To rent or to buy is a tough decision, and weighing the pros and cons to each should not be taken lightly. Here are some of the most common factors we see come into play when we are helping renters make a decision if buying is right for them.
What Renters Should Know Before Buying
1. You may not save money in the long-term
Most people may decide to buy a home so they can stop “throwing away” money on rent. They want to see their monthly bills going toward their net worth. However, there’s no guarantee that buying a home will be in your best interest financially.
In a perfect world, your property would appreciate in value each year which in turn increases your equity. You would then make a profit when you decide to sell your home. Unfortunately, property values can sometimes depreciate. You could end up owing more than you paid for the house if the market takes a turn for the worse.
2. Your utility bill may increase
The amount you pay for electricity heavily depends on the size of the property. Therefore, if you’re moving from a one-bedroom apartment to a single-family home, you could end up paying an extra $20-$30 in utilities every month. You’ll also have to pay for water and sanitation, which may have been included in your previous monthly rent.
Related: 5 Myths About Buying a Home
3. Homeowners insurance
Home insurance inspections are rare, but your insurance company could order one and even threat to drop your coverage if an inspection isn’t completed. In addition to making the required repairs, you could pay higher premiums as a result of the inspection.
According to the most recent data from the National Association of Insurance Commissioners, the average annual homeowner’s insurance premium cost $952 in 2015. That could be even more expensive if you need supplemental flood or earthquake insurance.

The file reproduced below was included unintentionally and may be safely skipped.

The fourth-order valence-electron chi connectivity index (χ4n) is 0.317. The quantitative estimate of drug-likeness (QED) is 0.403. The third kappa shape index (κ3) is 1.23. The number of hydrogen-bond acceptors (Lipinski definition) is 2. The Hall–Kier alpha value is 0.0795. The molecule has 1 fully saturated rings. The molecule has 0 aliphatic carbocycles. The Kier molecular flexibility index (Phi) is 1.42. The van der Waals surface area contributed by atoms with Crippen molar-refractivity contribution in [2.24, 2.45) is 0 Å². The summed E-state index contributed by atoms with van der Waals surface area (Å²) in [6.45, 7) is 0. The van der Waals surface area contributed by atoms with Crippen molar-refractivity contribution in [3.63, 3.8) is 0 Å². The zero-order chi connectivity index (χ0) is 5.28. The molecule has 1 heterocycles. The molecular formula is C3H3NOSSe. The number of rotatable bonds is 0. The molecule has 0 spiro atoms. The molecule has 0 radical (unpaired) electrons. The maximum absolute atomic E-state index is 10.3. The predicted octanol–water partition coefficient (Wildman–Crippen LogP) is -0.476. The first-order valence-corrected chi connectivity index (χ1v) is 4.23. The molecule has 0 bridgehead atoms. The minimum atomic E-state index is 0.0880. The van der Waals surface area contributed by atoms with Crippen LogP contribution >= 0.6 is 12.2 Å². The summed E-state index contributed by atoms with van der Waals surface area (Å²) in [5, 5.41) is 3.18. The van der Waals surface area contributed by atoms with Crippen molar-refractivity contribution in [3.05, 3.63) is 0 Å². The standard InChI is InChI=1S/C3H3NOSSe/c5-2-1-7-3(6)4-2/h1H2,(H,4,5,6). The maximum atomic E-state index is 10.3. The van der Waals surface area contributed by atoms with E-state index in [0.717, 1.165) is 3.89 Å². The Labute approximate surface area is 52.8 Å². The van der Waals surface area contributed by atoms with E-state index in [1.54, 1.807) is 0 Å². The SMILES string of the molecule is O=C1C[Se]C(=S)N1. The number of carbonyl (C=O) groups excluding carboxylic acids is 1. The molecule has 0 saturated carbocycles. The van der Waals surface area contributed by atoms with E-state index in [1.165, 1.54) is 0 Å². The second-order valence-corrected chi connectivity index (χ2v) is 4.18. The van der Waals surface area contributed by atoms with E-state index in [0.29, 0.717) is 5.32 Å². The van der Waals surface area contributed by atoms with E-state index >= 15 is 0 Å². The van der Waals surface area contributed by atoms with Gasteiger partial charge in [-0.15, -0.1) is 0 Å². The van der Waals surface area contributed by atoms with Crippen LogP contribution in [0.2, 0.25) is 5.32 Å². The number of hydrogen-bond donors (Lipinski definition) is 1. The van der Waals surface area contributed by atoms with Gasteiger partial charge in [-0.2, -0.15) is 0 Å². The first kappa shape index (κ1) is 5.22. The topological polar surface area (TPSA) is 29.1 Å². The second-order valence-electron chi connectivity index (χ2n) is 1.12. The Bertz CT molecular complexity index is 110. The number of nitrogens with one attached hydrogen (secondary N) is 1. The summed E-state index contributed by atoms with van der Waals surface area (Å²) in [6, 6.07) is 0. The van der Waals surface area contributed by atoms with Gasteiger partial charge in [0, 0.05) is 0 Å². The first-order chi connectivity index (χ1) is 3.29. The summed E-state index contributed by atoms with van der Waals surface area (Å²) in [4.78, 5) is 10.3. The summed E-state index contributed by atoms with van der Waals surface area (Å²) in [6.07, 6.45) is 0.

4. Mortgage payments can increase from year to year
If you currently rent an apartment, you may be tempted to buy a home because you’re tired of yearly rent increases. However, opting for a fixed-rate mortgage doesn’t mean your mortgage payment will never change. Property taxes can increase which will in turn affect your monthly payment. Major home improvements can also raise your tax bill because the assessed value of your home will increase.
Even though the “homeownership to-do list” never ends, there are endless perks that come with it. You get complete control of how your home looks and the renovations you want to complete. You’ll also notice a mortgage interest tax deduction on your tax forms, and you’ll be able to build up equity instead of “throwing money away” on rent. Considering taking the leap and becoming a First Time Home Buyer? Download this First Time Home Buyer's Checklist we've crafted to help keep you on track with your home purchase.